Updated Thu, Aug 28, 2014 5:33 pm
A small group of volunteers gathered in a home on 1st Street, reading letters, choosing books, and packing boxes to send to Ohio prisons. They are a part of the “Athens Books to Prisoners” program, a local group that sends books to inmates upon request.
Sarah Fick spearheaded the program nearly three years ago. After living in Bloomington, Indiana and volunteering for their local ‘Books to Prisoners’ program, Fick thought the Athens community was the perfect fit for this particular effort.
“There [are] a lot of liberally minded people who work here who are open to things like this,” she said. “Also the college! There are a lot of books around. People like to donate them instead of selling them back for two dollars or giving them to the dumpster.”
The group relies on donations from community members in order to stock their library. They often set up tables around Athens with boxes asking for donations. Any books that cannot be used (college textbooks etc.) are sold on Amazon and the money is used for postage.
Prisoners send letters to the group indicating what they like to read. Fick said that many are interested in reading books on alternative religions and the Spanish language. The group then chooses books based off of the individual's interests and sends it to them directly.
Many prisons have rules and regulations on what books they will accept. Some restrict hardback books and many will examine a book to determine if the content is appropriate for inmates.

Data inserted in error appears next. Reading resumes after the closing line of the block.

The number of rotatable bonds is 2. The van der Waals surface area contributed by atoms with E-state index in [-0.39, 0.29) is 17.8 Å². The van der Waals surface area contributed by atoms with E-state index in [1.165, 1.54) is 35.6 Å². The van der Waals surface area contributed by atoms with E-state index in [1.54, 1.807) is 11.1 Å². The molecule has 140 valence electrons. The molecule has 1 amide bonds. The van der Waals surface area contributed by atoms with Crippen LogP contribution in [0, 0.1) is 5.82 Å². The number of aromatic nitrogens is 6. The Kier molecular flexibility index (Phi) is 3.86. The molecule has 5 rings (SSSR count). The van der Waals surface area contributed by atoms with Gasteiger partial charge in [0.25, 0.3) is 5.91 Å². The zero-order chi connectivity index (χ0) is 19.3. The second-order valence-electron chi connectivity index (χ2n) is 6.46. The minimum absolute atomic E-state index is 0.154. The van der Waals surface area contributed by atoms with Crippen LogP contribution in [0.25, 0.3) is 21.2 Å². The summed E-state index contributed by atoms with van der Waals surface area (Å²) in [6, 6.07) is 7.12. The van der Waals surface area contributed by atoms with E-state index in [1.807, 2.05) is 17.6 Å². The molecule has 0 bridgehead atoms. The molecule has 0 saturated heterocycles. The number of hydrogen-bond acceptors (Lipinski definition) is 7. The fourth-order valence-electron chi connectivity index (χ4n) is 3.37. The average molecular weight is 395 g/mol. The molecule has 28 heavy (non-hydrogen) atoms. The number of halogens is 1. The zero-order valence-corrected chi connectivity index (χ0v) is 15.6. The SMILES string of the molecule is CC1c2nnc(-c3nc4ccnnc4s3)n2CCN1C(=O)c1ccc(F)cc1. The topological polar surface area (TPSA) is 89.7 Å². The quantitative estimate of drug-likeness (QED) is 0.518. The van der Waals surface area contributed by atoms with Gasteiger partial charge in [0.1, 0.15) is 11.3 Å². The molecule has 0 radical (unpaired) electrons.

James Conrath, Lieutenant at the Southeastern Ohio Regional Jail, said they rely on donations from groups like these in order to fill their library.
"The more donations we get for books, the more [inmates] have the chance to read them," he said. "We take as many as we possibly can in here and we go through them thoroughly and make sure that the inmates have every opportunity to at least read something."
At the Regional Jail specifically, inmates have access to the library at least once a week.
Fick said providing prisoners with the opportunity to read a book is extremely important.
"When you are in prison, you don't have anything," she said. "It helps to be like, this is my thing. I get to determine what happens in this book when I am done reading it."
Anyone interested in volunteering, donating, or learning more about the Athens Books to Prisoners Program is welcome to visit their website at athensbookstoprisoners.weebly.com.